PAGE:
However, a general sense of spirituality that did not refer specifically to American Indian traditions, beliefs, or culture was not found to be a deterrent against substance use.

"Rituals and ceremonies have helped American Indian communities adapt to change, integrate elements of different tribes, infuse aspects of Western organized religions, and make them their own," according to the paper.

In addition, the paper states that possessing a feeling of belonging to traditions from both American Indian and Christian cultures may foster integration of the two worlds in which urban American Indian youth live.

Explore further: Parental behavior regarding alcohol is a heavy influence on American Indian teenagers, study says

Related Stories

Parental behavior regarding alcohol is a heavy influence on American Indian teenagers, study says

June 29, 2011
Urban American Indian teenagers with alcoholic parents perceive their parents to be less restrictive about drinking and tend to face more alcohol-related problems at age 18, according to a new study by Colorado State University’s ...

Web site to aid veterans with PTSD

April 12, 2011
(PhysOrg.com) -- A Montana State University Native American Studies professor has launched a new Web site that he hopes will help veterans cope with post-traumatic stress disorder through forums that discuss ceremonies.

Recommended for you

Findings link aldosterone with alcohol use disorder

July 18, 2017
A new study led by scientists at the National Institute on Alcohol Abuse and Alcoholism (NIAAA), part of the National Institutes of Health, demonstrates that aldosterone, a hormone produced in the adrenal glands, may contribute ...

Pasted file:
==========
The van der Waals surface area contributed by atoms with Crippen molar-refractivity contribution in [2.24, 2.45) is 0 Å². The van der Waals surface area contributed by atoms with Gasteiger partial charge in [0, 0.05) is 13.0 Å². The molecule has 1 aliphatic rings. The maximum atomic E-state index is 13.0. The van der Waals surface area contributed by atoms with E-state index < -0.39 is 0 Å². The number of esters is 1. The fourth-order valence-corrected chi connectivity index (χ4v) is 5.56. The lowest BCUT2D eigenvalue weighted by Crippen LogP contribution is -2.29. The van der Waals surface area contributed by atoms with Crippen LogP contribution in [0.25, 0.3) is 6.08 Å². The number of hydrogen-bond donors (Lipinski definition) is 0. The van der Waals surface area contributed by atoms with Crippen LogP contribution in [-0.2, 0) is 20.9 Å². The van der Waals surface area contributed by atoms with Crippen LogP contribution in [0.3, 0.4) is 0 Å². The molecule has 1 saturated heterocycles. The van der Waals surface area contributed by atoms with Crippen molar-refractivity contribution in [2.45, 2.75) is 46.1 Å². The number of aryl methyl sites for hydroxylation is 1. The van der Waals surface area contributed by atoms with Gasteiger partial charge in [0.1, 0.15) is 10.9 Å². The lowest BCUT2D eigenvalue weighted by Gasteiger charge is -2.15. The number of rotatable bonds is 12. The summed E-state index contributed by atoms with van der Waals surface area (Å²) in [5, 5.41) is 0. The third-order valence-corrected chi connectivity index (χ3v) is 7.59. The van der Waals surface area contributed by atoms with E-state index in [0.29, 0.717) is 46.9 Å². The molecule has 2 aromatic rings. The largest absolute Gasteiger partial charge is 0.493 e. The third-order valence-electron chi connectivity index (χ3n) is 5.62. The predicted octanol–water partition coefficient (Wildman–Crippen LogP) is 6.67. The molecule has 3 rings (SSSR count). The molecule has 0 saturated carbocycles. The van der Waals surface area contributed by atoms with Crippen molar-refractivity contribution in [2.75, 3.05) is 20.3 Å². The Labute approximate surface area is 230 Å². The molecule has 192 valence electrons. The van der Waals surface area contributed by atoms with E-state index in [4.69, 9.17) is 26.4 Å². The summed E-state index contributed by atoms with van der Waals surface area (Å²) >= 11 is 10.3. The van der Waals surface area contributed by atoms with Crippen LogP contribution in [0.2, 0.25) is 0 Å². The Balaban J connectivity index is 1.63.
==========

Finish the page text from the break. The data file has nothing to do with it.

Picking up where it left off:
Depression among young teens linked to cannabis use at 18

July 17, 2017
A study looking at the cumulative effects of depression in youth, found that young people with chronic or severe forms of depression were at elevated risk for developing a problem with cannabis in later adolescence.

Why does prenatal alcohol exposure increase the likelihood of addiction?

July 7, 2017
One of the many negative consequences when fetuses are exposed to alcohol in the womb is an increased risk for drug addiction later in life. Neuroscientists in the University at Buffalo Research Institute on Addictions are ...

Researchers say U.S. policies on drugs and addiction could use a dose of neuroscience

June 23, 2017
Tens of thousands of Americans die from drug overdoses every year – around 50,000 in 2015 – and the number has been steadily climbing for at least the last decade and a half, according to the National Institute on Drug ...

Study provides further support for genetic factors underlying addictions

June 13, 2017
Impairment of a particular gene raises increases susceptibility to opioid addiction liability as well as vulnerability to binge eating according to a new study.

From pill to needle: Prescription opioid epidemic may be increasing drug injection

May 8, 2017
The prescription opioid epidemic is shrinking the time it used to take drug users to progress to drug injection, a new Keck School of Medicine of USC-led study suggests.

0 comments

Please sign in to add a comment. Registration is free, and takes less than a minute. Read more

Click here to reset your password.
Sign in to get notified via email when new comments are made.